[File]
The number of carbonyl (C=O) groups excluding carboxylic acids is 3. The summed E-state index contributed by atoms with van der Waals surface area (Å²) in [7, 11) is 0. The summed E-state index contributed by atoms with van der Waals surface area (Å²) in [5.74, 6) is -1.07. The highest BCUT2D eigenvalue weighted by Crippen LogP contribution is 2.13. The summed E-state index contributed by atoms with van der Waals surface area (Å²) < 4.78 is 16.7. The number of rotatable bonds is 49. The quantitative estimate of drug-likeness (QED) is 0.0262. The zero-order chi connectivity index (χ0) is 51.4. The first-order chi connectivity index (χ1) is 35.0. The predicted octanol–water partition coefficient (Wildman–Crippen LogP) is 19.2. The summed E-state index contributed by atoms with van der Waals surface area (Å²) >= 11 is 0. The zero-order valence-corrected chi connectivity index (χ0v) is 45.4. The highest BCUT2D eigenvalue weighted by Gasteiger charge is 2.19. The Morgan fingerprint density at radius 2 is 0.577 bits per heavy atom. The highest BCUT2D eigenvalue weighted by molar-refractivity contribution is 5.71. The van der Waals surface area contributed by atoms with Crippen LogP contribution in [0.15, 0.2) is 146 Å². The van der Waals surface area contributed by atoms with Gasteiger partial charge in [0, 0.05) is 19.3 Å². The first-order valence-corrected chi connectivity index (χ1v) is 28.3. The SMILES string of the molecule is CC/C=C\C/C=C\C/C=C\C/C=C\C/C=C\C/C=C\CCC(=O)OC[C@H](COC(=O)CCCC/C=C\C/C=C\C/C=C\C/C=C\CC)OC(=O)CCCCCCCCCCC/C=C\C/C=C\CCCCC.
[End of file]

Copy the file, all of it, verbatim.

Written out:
The number of carbonyl (C=O) groups excluding carboxylic acids is 3. The summed E-state index contributed by atoms with van der Waals surface area (Å²) in [7, 11) is 0. The summed E-state index contributed by atoms with van der Waals surface area (Å²) in [5.74, 6) is -1.07. The highest BCUT2D eigenvalue weighted by Crippen LogP contribution is 2.13. The summed E-state index contributed by atoms with van der Waals surface area (Å²) < 4.78 is 16.7. The number of rotatable bonds is 49. The quantitative estimate of drug-likeness (QED) is 0.0262. The zero-order chi connectivity index (χ0) is 51.4. The first-order chi connectivity index (χ1) is 35.0. The predicted octanol–water partition coefficient (Wildman–Crippen LogP) is 19.2. The summed E-state index contributed by atoms with van der Waals surface area (Å²) >= 11 is 0. The zero-order valence-corrected chi connectivity index (χ0v) is 45.4. The highest BCUT2D eigenvalue weighted by Gasteiger charge is 2.19. The Morgan fingerprint density at radius 2 is 0.577 bits per heavy atom. The highest BCUT2D eigenvalue weighted by molar-refractivity contribution is 5.71. The van der Waals surface area contributed by atoms with Crippen LogP contribution in [0.15, 0.2) is 146 Å². The van der Waals surface area contributed by atoms with Gasteiger partial charge in [0, 0.05) is 19.3 Å². The first-order valence-corrected chi connectivity index (χ1v) is 28.3. The SMILES string of the molecule is CC/C=C\C/C=C\C/C=C\C/C=C\C/C=C\C/C=C\CCC(=O)OC[C@H](COC(=O)CCCC/C=C\C/C=C\C/C=C\C/C=C\CC)OC(=O)CCCCCCCCCCC/C=C\C/C=C\CCCCC.